Boomers Had Their Sights Set on the Moon

It was February of 1967, and the Space Race was on in earnest. The Soviets had beat the U.S. in launching the first satellite into orbit (1947), the first man into space (1961), the first woman into space (1963), and the first to soft-land an unmanned craft on the moon that transmitted photos of the lunar surface back to Earth (1966). The U.S. had all their hopes to catch up in a hurry entwined with NASA’s manned mission to the moon. The decade was moving on, and the next steps by NASA were critical to fulfilling President John Kennedy’s 1961 challenge of sending men to the moon and back before the end of the decade.

NASA was in the middle of sending five planned missions to photograph the entirety of the moon’s surface. The goal of the first three, the first of which was launched in 1966, was to scout for safe landing sites for the upcoming Apollo missions. In February of 1967, Lunar Orbiter 3 was launched. The final two explored scientific observational objectives, and flew polar orbits.

Since photos taken by the spacecraft were to be analyzed for potential landing sites, cameras equipped with sufficient resolution needed to be installed. Another engineering hurdle to overcome was a method to compensate for the speed of the spacecraft while taking the photos. Lunar Orbiter 3 was equipped with a medium resolution lens (80mm) and a high-resolution lens (610mm).

From February 15 to February 23, photo data was acquired according to a programmed automatic sequence and imaged onto 70 mm film. There was no viable digital photography technology in 1967. As a result, the spacecraft was outfitted with automatic film development. The processed film was then optically scanned and transmitted back to Earth as a video signal. On Earth, the signal was captured and fed into what was termed ground reconstruction equipment (GRE), which reassembled the signal data onto 35mm film positive subframes. Each photo required 26 individual subframes to produce a complete photograph, and 86 subframes for higher resolution images. The combined subframes produced a 20 x 24 inch format, from which contact negatives were made.

The spacecraft’s primary mission was deemed successful, despite the film advance mechanism’s spotty performance throughout the duration. However, the process functioned well enough until March 4, when the film advance motor burned out. Approximately 25% of the captured data was left unprocessed. All in all, the mission produced 149 medium resolution images and 477 high resolution images. The excellent quality of the images allowed for resolution down to one meter, an amazing feat considering they were taken from orbit. Combined with the photos from the first two Orbiters, 99% of the moon’s surface had been photographed. NASA chose eight preliminary landing sites, including the Sea of Tranquility site where Apollo 11 would land in 1969.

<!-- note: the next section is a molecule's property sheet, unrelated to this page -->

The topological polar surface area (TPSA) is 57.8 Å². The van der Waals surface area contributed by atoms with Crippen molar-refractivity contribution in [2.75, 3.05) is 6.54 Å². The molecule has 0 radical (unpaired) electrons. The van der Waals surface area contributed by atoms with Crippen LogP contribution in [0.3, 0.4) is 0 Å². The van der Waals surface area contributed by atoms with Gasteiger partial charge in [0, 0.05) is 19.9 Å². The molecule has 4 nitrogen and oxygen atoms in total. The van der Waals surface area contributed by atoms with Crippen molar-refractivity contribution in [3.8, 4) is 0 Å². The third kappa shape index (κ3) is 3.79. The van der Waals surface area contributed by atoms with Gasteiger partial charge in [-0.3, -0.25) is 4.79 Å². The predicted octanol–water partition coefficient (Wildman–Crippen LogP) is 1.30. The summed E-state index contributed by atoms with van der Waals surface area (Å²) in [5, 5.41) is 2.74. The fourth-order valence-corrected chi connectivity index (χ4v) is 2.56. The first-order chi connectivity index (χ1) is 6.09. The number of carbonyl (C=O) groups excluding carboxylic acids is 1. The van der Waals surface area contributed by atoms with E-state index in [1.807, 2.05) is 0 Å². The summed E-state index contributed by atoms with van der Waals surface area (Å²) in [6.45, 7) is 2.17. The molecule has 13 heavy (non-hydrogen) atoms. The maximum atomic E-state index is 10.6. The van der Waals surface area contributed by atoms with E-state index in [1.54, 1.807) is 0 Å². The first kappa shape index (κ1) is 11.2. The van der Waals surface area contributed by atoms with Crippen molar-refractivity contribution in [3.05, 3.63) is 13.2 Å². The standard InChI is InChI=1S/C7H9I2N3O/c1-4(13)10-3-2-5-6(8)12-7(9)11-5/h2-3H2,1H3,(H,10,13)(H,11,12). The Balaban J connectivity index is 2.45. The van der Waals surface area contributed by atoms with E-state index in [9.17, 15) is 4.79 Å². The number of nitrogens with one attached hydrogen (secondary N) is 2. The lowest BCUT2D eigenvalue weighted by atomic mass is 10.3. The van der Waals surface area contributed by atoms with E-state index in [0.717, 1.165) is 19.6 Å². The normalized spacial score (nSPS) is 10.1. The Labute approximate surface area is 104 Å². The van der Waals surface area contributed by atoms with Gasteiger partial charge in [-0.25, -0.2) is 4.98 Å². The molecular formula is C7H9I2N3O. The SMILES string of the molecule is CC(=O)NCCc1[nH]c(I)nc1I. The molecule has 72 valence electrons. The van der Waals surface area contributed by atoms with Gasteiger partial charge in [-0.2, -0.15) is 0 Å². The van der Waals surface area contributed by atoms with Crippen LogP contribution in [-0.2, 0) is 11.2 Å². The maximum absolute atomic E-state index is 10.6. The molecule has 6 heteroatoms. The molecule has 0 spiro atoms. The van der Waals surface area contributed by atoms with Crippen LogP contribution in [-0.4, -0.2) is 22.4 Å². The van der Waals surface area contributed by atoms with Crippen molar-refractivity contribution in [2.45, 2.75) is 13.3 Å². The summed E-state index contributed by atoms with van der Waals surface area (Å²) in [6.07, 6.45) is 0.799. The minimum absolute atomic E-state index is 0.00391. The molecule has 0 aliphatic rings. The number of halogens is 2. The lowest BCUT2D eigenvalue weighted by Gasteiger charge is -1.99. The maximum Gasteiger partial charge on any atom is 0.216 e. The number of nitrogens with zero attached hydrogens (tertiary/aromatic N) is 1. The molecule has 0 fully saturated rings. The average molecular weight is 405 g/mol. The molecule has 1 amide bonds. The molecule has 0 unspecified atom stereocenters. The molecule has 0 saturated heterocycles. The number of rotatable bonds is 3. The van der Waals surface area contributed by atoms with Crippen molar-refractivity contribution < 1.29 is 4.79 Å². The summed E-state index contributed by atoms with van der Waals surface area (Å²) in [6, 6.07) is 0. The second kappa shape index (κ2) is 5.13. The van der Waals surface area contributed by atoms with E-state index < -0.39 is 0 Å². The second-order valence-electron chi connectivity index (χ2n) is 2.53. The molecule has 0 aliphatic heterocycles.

Lunar Orbiter 3 was also collecting data on the lunar gravitational field, radiation intensity and micrometeoroid impacts. For this task, the craft was positioned in a near equatorial orbit. The photographic data was to confirm the previous search data for possible site landings by Lunar Orbiter 1 and 2. The additional data from Lunar Orbiter 3 was vital to the planning of the manned Apollo missions set to begin two years from that point.

It continued to gather lunar data orbiting the moon. In August of 1967, NASA ground control sent the spacecraft into a circular orbit to simulate the trajectory of an Apollo spacecraft. It crashed into the lunar surface, as planned, on October 9, 1967. Each of the orbiters were designed to crash into the lunar surface so future missions would not have navigational or communication hazards to manage on their approach to the surface.

Mister Boomer, like most boomers, watched every single manned mission launch with great interest. However, interim unmanned missions were not given the same TV and press fanfare. These particular missions, though crucial for future moon landings, went under the radar for Mister B, until he researched them now.

How about you, boomers? Did you follow the preparatory unmanned missions by NASA in the 1960s?

The Final Frontier

Most boomers recall the dawning of the U.S. space program with national pride and patriotic aplomb. Yet many of us were too young to be fully aware that we had entered a Space Race with the Soviet Union. The facts were, we weren’t the first into space, and we were getting further behind.

The Soviets had a great deal of success in the late 50s and early 60s. They were the first to launch a satellite into orbit (Sputnik 1, in 1957). That prompted a response from the newly-minted National Aeronautics and Space Agency (NASA) in the form of Explorer 1 in 1958 — and the Space Race was on.